Tulane University

A Tulane University researcher recently back from Sierra Leone in West Africa says health care workers treating patients with Lassa Fever are taking precautions similar to those used in the Ebola outbreak. But the risk of a Lassa epidemic is much less than the dangers posed by Ebola cases in that region.

Tim McLean

What happens when you put an artist and a scientist in the same boat? The local artist residency ‘A Studio In The Woods’ aimed to find out, with their new fellowship "Flint and Steel: Cross-disciplinary Combustion". It matches artists with Tulane University faculty to explore social and environmental change through art.

NASA / Wikimedia Commons

The Disaster Resilience Leadership Academy at Tulane University received $1.4 million from the BP Gulf of Mexico Research Initiative to fund research about impacts of the 2010 oil spill in Louisiana and Alabama. 

This three year program will focus on three coastal communities. Two areas in Louisiana and one in Alabama will be selected to study the impact of the oil spill.

Paula Burch-Celentano / Tulane University

Tulane University's Burkenroad Reports, a program giving business students practical stock analysis experience, won the top award for best teaching delivery in the Wharton QS Stars Awards.

Peter Ricchiuti, Burkenroad Reports founder and director (and host of WWNO's Out to Lunch) says he's honored by the recognition.

A new report from Tulane University says New Orleans is improving education at public high schools.

The university’s Cowen Institute says the co-called “vulnerable students” are exceeding expectations.

The study released Wednesday defines those students as:

-- being more than two years above grade-level age in ninth grade

-- having failed an eighth-grade assessment test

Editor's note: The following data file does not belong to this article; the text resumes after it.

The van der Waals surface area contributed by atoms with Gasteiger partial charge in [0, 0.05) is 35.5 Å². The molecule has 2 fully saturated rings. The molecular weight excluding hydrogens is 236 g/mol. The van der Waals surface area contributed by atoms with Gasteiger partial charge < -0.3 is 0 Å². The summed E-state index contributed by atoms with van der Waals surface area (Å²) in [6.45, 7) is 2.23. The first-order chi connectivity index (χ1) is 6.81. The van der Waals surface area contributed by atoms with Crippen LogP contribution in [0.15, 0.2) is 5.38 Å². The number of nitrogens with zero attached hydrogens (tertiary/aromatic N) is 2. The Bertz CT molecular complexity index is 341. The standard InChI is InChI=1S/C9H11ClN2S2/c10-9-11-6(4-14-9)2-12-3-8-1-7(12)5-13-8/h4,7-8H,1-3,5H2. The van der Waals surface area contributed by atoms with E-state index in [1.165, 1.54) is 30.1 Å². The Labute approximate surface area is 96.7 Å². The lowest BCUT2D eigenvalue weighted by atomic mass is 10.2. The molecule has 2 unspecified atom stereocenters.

-- qualifying for free or reduced-price lunches

-- and being eligible for special education services.

Eve Troeh / WWNO

This week WWNO has been exploring Oretha Castle Haley Boulevard. The Central City corridor is home to new nonprofits and business ventures, after a redevelopment effort of more than a decade.

Today we wrap up coverage with a conversation just off the Boulevard, on Baronne Street. It’s the new home of Tulane City Center, a venture of the university’s School of Architecture, with a strong service learning component.

Jason Saul / WWNO

It was a tough weekend for New Orleans football. The Tulane Green Wave and the New Orleans Saints both lost to Atlanta teams.

The Tulane Green Wave debuted their brand-new Uptown stadium on Saturday. It was the first football game played on their campus in nearly 40 years. But they lost to the Georgia Tech Yellow Jackets, 38-21.

On Sunday the Saints headed to the Georgia Dome to play the Falcons. The Saints held the momentum through the first half, and seemed like they were on their way to an easy victory over their division rival.

Jason Saul / WWNO

For the first time in nearly 40 years, Tulane University is preparing to host a football game on its Uptown campus.

In a media walkthrough on Thursday Tulane representatives showed off the nearly-complete Yulman Stadium. It's a $73 million, 30,000-seat open-air arena that is already sold out for the first game this Saturday against Georgia Tech.

Richard Yulman, Tulane board member and major donor, welcomed the media and public to his namesake stadium.

“It’s been a long journey, but it’s now official: the boys are back Uptown," Yulman said. "Roll Wave.”

Tulane University

Mónica Ramírez-Montagut has been named executive director of the Newcomb Art Gallery at Tulane University.

Ramírez-Montagut formerly was associate director and senior curator for MACLA/Movimiento de Arte y Cultura Latino Americana in San Jose, California.

She brings to the Newcomb Art Gallery more than 15 years in contemporary art, architecture and design.

A Tulane University think tank has issued its annual report on public education in New Orleans, noting strides made in performance since the state assumed authority over most of the city's schools, but also citing the need for numerous improvements.

The Cowen Institute's report, released Wednesday, comes as fewer New Orleans public schools are deemed to be failing and more students are achieving at least basic, grade-level performance. But only 19 percent of New Orleans public school students have shown mastery of subject matter.

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